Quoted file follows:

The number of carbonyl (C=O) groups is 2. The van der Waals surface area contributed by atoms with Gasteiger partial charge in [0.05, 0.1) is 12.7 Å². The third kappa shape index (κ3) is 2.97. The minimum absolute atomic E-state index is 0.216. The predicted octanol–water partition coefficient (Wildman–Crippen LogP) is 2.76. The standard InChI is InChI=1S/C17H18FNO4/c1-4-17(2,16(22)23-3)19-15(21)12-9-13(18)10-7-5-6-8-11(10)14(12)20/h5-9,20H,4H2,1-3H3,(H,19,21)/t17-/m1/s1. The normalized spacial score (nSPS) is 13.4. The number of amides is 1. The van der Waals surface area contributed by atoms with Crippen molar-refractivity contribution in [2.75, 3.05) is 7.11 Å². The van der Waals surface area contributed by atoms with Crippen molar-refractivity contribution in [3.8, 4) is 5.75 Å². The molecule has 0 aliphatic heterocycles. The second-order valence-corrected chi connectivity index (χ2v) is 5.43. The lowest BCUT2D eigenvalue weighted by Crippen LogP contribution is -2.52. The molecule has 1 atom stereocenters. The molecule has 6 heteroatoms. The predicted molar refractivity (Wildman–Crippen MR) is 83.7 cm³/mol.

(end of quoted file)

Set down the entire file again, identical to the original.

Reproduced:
The number of carbonyl (C=O) groups is 2. The van der Waals surface area contributed by atoms with Gasteiger partial charge in [0.05, 0.1) is 12.7 Å². The third kappa shape index (κ3) is 2.97. The minimum absolute atomic E-state index is 0.216. The predicted octanol–water partition coefficient (Wildman–Crippen LogP) is 2.76. The standard InChI is InChI=1S/C17H18FNO4/c1-4-17(2,16(22)23-3)19-15(21)12-9-13(18)10-7-5-6-8-11(10)14(12)20/h5-9,20H,4H2,1-3H3,(H,19,21)/t17-/m1/s1. The normalized spacial score (nSPS) is 13.4. The number of amides is 1. The van der Waals surface area contributed by atoms with Crippen molar-refractivity contribution in [2.75, 3.05) is 7.11 Å². The van der Waals surface area contributed by atoms with Crippen molar-refractivity contribution in [3.8, 4) is 5.75 Å². The molecule has 0 aliphatic heterocycles. The second-order valence-corrected chi connectivity index (χ2v) is 5.43. The lowest BCUT2D eigenvalue weighted by Crippen LogP contribution is -2.52. The molecule has 1 atom stereocenters. The molecule has 6 heteroatoms. The predicted molar refractivity (Wildman–Crippen MR) is 83.7 cm³/mol.